Spot Market: It is the market where the purchase or sale of a product is carried out at the price determined on the transaction date, at most two business days after.

Stagflation: It refers to the situation that occurs when inflation rises in an environment where production decreases or at least does not increase in an economy.

Sterilization: Open market operations by central banks to offset the effects of money supply increases that occur for various reasons.

Transparency: For central banks, transparency is the provision of information that will enable the public to understand the monetary policy strategy, objectives and practices.


Bonds: Securities with a maturity of more than one year.

Swap: A transaction in which two parties exchange the cash flow associated with an asset or liability.

Saving: The portion of income that is not spent on consumption as a result of postponing consumption to a future date. The desire to earn more in the future or the instinct to take precautions against unexpected situations that may arise in the future are the reasons that increase the tendency of individuals to save.

Technical Analysis: It is making price predictions for the future by analyzing past market movements based on indicators such as price and volume. For this purpose, various graphic formations and statistical methods are used. It is based on the assumption that the formations that appear on the charts due to the past price movements constitute indicators for the future, so such formations can be used as indicators for trading. This type of analysis shows, for example, that the lowest prices in the past, in other words, the points where prices start to rise are the "support point", so these points should be expected (the criterion) for buying, again the highest prices in the past are the "resistance" points and the selling point suggests that it should be taken into account.

Consumer Price Index (CPI): It is an index that measures the changes in the prices of goods and services purchased by the consumer. While calculating the CPI, firstly, the expenditures made by a sample group representing the whole country on goods and services in a year are compiled. According to this expenditure structure, the relative shares of goods and services in the index are determined. Here, goods and services that are highly consumed by the sample have a higher weight, while those that are less consumed have a lower weight. The prices of determined goods and services are collected from all provinces on certain days of each month. CPI is calculated with the collected prices and the weights determined at the beginning of the year.

Consumer Confidence Index (TGE): It is an indicator that summarizes the answers given to different questions of the Consumer Tendency Survey in order to monitor the developments in consumer confidence.

Derivative Transactions: Transactions where the maturity, amount and price of an asset (foreign currency, interest, goods) that will be delivered at a future date exceeding the spot (two business days) transaction date are determined and the contract is concluded. Forward, future, swap and options are examples of such transactions.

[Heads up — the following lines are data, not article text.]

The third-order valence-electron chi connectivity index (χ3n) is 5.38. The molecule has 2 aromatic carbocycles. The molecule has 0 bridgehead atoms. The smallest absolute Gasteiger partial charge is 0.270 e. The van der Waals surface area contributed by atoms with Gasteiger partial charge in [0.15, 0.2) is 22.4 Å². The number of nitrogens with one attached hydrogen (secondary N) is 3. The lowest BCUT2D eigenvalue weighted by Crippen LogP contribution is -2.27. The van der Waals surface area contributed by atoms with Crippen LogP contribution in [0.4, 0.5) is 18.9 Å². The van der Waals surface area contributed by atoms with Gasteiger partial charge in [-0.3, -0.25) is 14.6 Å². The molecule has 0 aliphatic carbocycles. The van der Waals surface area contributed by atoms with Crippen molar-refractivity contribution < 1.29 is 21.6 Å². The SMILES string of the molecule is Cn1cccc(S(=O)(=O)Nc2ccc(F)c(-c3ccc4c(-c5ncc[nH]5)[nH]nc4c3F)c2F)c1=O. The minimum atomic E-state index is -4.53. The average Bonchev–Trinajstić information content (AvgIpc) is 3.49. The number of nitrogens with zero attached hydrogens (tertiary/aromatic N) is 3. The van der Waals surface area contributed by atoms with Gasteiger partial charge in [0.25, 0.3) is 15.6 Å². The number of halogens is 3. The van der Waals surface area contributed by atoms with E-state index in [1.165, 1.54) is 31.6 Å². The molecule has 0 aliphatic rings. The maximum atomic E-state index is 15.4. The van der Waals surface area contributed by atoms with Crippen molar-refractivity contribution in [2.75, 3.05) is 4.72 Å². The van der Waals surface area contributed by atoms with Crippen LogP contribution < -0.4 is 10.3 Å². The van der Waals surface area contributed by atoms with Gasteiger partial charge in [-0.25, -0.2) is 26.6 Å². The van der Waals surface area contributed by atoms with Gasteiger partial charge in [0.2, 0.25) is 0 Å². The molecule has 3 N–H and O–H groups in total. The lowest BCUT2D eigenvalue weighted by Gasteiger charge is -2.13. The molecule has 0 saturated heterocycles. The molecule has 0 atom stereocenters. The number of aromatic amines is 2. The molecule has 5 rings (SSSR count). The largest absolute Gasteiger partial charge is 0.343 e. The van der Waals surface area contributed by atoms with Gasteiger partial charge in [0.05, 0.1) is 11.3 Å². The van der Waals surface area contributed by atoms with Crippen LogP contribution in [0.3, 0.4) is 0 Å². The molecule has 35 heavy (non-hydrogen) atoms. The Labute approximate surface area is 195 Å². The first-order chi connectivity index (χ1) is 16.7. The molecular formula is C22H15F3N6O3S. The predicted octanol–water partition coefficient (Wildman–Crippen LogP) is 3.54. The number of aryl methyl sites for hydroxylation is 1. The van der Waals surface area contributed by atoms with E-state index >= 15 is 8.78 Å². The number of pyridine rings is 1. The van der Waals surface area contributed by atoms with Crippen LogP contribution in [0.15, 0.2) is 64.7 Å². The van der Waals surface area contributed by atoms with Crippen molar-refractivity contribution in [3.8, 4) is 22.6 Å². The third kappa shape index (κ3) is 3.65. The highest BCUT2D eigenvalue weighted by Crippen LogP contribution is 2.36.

Tertiary Market: Transactions made in over-the-counter (OTC) markets are called tertiary market transactions.


Futures Contract: It means forward-dated transactions. It envisages the delivery of a certain asset at a predetermined price at a predetermined date. Transactions are generally not carried out in organized markets, but in line with the needs of the parties, with the buyer and seller meeting. Such contracts, which can be arranged over the instruments subject to purchase and sale such as foreign currency, securities, and goods, can be aimed at speculative purposes as well as eliminating price risk.

Futures Markets: Futures markets are markets where contracts that include a commitment to deliver a certain product at a future date, with the price fixed today, are traded.

Value Value: It is the date on which an agreed-upon transaction will actually be executed, for example, when mutual accounts will be credited and debited. Similarly, it refers to the date on which a fund can actually be used, for example, by the owner of the deposit.


Investment Survey: It is a survey applied twice a year in order to obtain the evaluations of the workplaces operating in the industrial sector about the current investment trends and investment plans for the near future, the purpose of these investments and the factors that affect the investment decisions of the business managers.

Mutual Funds: The money collected from the public in return for participation certificates is converted into a portfolio consisting of capital market instruments, gold and other precious metals traded in national and international stock exchanges by investment companies.

Overseas Producer Price Index (YD-PPI): It is the index that measures the price changes in the consumption, intermediate and capital goods produced to be exported abroad, and in the energy sector.

Domestic Producer Price Index (D-PPI): It is the index that measures the price changes in the domestically produced consumption, intermediate and capital goods and the energy sector.


Required Reserve Ratio: It is the legal ratio that shows the amount of reserves that banks and other financial institutions have to keep in the central bank against their deposit, loan and similar liabilities on their balance sheets. The required reserve ratio may differ depending on the type, maturity and currency of the liabilities. Central banks can use this ratio as a monetary policy tool. If banks do not have idle reserves, when the reserve requirement ratio is increased, banks will recall their loans, causing a decrease in the money supply. When the required reserve ratio is reduced, some of the required reserves turn into usable reserves, which increases the credit base of banks. The expansion of the bank's credit base also causes an increase in the money supply.